A study about intergenerational media habits (Notten, Kraaykamp & Konig 2012) found that the reading habits of parents’ influences the habits of their children. Unintentional influence occurs through exposure – children who see their parents reading highbrow material are more likely to also read high brow books as teens and adults, and children who seen their parents reading more low brow material are more likely to read low brow material as teens and adults. However, it seems to be the intentional influence that really makes a difference. Parents who, regardless of their own reading preferences, encourage their children to read, create an enduring influence on their children who are more likely to achieve academic success and read highbrow material as teens and adults.
The same study (Notten, Kraaykamp & Konig 2012) found a slightly opposite effect with regard to television viewing habits. Although the children of parents who mostly watched highbrow content also tended to watch highbrow content as teens and adults, and the same occurred in families that mainly watched lowbrow television content, the best predictor of television viewing habits was educational level achieved. So, unlike reading, where the parental influence leads to improved educational outcomes and reading habits, the converse is true for television. All intentional and unintentional parental influences are mitigated by the child’s educational influences. Another interesting finding was that, if parents do not discuss or critique the television shows they are watching, their children assume that their parents approve of or agree with the contents. This highlights a need for parents to avoid mindless consumption of either high or lowbrow media, and be sure to share their opinions and values about the content with their children.
Similar intergenerational continuity studies show that music preferences of the parents also influence children (ter Bogt, Delsing, van Zalk, Christenson & Meeus 2011). Rather than the stereotypical notion of adolescents rebelling against their parents and society at large through their choices in music, this study found that, for the current generation of adolescents and their parents at least, the broad genres that were preferred by the parents (rock, pop, classical, country, jazz, etc) were largely preferred by their children also. It was acknowledged that these are the first two generations to have relatively consistent genres of music where these comparisons could be made. Of course the artists, songs and sub genres will change in each generation, but in general, the authors found the music people listen to in their adolescence and early adulthood is what they continue to like best into their adulthood, and tends to influence their children’s preferences even into adolescence and adulthood.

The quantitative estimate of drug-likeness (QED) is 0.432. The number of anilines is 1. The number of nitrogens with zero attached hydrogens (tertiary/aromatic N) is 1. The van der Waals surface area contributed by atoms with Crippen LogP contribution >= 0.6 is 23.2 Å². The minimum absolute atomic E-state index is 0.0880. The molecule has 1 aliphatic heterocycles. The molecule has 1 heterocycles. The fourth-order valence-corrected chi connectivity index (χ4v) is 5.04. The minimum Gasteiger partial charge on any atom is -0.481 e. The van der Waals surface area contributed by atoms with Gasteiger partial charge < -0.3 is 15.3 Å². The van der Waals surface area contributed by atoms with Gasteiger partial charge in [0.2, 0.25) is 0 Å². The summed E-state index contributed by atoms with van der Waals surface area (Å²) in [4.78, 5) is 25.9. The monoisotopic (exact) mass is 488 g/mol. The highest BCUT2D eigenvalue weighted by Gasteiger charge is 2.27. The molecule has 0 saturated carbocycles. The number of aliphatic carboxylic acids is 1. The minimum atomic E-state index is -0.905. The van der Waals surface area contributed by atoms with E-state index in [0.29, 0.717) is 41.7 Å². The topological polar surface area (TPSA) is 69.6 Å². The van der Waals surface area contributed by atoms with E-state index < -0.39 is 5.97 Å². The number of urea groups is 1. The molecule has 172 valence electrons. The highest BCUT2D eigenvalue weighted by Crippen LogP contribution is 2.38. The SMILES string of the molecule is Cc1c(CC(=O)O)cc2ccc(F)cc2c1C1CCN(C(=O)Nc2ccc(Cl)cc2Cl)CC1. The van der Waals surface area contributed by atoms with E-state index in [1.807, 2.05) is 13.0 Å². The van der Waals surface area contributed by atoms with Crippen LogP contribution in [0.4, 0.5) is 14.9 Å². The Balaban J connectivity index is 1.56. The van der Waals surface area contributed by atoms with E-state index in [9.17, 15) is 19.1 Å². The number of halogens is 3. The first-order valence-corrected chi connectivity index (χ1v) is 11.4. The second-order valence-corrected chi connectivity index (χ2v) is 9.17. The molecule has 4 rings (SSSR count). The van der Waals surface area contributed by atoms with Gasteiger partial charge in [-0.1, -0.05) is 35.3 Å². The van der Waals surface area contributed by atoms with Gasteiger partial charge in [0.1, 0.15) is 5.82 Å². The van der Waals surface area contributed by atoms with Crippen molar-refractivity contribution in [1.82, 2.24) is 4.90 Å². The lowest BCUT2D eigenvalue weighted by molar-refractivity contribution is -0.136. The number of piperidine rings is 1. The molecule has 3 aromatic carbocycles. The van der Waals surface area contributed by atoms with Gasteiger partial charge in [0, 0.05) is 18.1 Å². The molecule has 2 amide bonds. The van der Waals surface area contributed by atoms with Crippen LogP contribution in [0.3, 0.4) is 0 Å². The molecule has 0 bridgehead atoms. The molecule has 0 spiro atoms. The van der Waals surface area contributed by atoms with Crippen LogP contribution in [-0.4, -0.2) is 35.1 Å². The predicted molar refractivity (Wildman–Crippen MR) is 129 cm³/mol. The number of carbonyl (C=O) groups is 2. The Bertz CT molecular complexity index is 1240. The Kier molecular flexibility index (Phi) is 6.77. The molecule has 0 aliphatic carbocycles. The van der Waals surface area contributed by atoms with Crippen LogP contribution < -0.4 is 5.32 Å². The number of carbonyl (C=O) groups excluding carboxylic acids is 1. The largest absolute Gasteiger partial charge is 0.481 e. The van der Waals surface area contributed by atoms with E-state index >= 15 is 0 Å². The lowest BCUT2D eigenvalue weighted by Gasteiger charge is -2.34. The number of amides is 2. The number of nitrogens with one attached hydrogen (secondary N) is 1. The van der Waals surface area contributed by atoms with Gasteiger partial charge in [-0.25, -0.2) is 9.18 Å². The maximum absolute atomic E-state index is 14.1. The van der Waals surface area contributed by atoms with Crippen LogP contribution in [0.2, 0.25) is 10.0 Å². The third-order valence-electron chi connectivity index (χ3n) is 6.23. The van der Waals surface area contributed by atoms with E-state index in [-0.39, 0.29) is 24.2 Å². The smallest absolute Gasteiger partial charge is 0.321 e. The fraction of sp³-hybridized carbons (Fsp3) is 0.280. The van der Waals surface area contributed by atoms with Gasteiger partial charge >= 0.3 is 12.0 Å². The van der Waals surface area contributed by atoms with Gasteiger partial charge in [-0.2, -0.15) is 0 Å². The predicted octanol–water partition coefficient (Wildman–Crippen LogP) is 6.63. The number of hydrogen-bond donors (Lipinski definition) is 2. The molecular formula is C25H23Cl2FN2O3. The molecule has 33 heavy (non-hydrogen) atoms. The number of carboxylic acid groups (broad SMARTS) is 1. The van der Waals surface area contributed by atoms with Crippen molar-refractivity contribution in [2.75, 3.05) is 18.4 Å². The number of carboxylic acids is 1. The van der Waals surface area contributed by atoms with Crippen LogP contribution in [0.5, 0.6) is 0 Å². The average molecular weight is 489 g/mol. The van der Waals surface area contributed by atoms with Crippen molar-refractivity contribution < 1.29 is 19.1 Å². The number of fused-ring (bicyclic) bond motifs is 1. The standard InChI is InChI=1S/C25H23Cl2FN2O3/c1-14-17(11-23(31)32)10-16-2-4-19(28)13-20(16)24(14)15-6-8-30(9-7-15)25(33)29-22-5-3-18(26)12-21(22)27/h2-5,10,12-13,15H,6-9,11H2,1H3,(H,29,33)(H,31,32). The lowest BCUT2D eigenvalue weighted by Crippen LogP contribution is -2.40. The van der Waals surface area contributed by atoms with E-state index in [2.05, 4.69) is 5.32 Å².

Interestingly, while different music types were linked with varying educational levels for the parents’ generation, this distinction no longer exists for the current teenagers in the study. In fact, the findings suggested that the more highly educated adolescents of this current generation have broader tastes in music than their parents, and are able to appreciate multiple genres such as classical, pop and rock, at the same time.
Although neither of these studies took into account peer influence on adolescent popular culture preferences, they both showed much stronger links to parental and educational influences than I expected. The idea of teenagers embracing popular culture that shocks and challenges their parents, as an act of rebellion and to develop their own individuality, might not be as wide spread as I’d thought.
Notten, N., Kraaykamp, & Konig, R. P. (2012). Family media matters: Unravelling the intergenerational transmission of reading and television tastes. Sociological Perspectives, 55(4), 683-706. doi:http://dx.doi.org/10.1525/sop.2012.55.4.683
ter Bogt, T., Delsing, M., van Zalk, M., Christenson, P., Meeus, W. (2011). Intergenerational continuity of taste: Parental and adolescent music preferences. Social Forces, 90(1), 297-319.